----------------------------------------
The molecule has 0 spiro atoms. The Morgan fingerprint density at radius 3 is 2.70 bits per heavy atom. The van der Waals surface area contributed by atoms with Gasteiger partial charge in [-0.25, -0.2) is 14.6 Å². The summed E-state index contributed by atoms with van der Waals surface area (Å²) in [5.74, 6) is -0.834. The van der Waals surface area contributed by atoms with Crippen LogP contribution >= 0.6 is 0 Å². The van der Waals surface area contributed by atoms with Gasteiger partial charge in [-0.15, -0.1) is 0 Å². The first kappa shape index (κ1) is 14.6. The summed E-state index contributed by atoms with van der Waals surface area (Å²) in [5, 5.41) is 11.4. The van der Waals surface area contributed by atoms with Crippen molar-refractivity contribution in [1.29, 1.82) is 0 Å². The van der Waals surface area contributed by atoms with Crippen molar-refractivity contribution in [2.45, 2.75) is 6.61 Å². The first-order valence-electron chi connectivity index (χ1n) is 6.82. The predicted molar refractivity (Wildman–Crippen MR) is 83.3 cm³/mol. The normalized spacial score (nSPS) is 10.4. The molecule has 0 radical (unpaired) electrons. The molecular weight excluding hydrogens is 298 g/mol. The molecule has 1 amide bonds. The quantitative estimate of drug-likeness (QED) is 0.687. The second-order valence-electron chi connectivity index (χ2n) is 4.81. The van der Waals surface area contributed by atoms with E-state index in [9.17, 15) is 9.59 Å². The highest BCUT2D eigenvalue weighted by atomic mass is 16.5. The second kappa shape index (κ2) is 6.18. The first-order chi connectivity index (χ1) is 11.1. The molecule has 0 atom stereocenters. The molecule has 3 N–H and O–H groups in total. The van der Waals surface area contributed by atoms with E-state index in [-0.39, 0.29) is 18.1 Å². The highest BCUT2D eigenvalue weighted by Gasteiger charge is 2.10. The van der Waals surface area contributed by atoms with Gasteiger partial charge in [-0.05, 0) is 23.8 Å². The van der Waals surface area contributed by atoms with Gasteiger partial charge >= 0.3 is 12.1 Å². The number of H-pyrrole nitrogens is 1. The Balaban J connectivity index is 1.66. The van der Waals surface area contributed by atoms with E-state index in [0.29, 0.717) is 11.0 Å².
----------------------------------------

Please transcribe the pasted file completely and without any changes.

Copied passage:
The molecule has 0 spiro atoms. The Morgan fingerprint density at radius 3 is 2.70 bits per heavy atom. The van der Waals surface area contributed by atoms with Gasteiger partial charge in [-0.25, -0.2) is 14.6 Å². The summed E-state index contributed by atoms with van der Waals surface area (Å²) in [5.74, 6) is -0.834. The van der Waals surface area contributed by atoms with Crippen LogP contribution >= 0.6 is 0 Å². The van der Waals surface area contributed by atoms with Gasteiger partial charge in [-0.15, -0.1) is 0 Å². The first kappa shape index (κ1) is 14.6. The summed E-state index contributed by atoms with van der Waals surface area (Å²) in [5, 5.41) is 11.4. The van der Waals surface area contributed by atoms with Crippen molar-refractivity contribution in [1.29, 1.82) is 0 Å². The van der Waals surface area contributed by atoms with Crippen molar-refractivity contribution in [2.45, 2.75) is 6.61 Å². The first-order valence-electron chi connectivity index (χ1n) is 6.82. The predicted molar refractivity (Wildman–Crippen MR) is 83.3 cm³/mol. The normalized spacial score (nSPS) is 10.4. The molecule has 0 radical (unpaired) electrons. The molecular weight excluding hydrogens is 298 g/mol. The molecule has 1 amide bonds. The quantitative estimate of drug-likeness (QED) is 0.687. The second-order valence-electron chi connectivity index (χ2n) is 4.81. The van der Waals surface area contributed by atoms with E-state index in [9.17, 15) is 9.59 Å². The highest BCUT2D eigenvalue weighted by atomic mass is 16.5. The second kappa shape index (κ2) is 6.18. The first-order chi connectivity index (χ1) is 11.1. The molecule has 0 atom stereocenters. The molecule has 3 N–H and O–H groups in total. The van der Waals surface area contributed by atoms with E-state index in [-0.39, 0.29) is 18.1 Å². The highest BCUT2D eigenvalue weighted by Gasteiger charge is 2.10. The van der Waals surface area contributed by atoms with Gasteiger partial charge in [-0.05, 0) is 23.8 Å². The van der Waals surface area contributed by atoms with Gasteiger partial charge >= 0.3 is 12.1 Å². The number of H-pyrrole nitrogens is 1. The Balaban J connectivity index is 1.66. The van der Waals surface area contributed by atoms with E-state index in [0.29, 0.717) is 11.0 Å².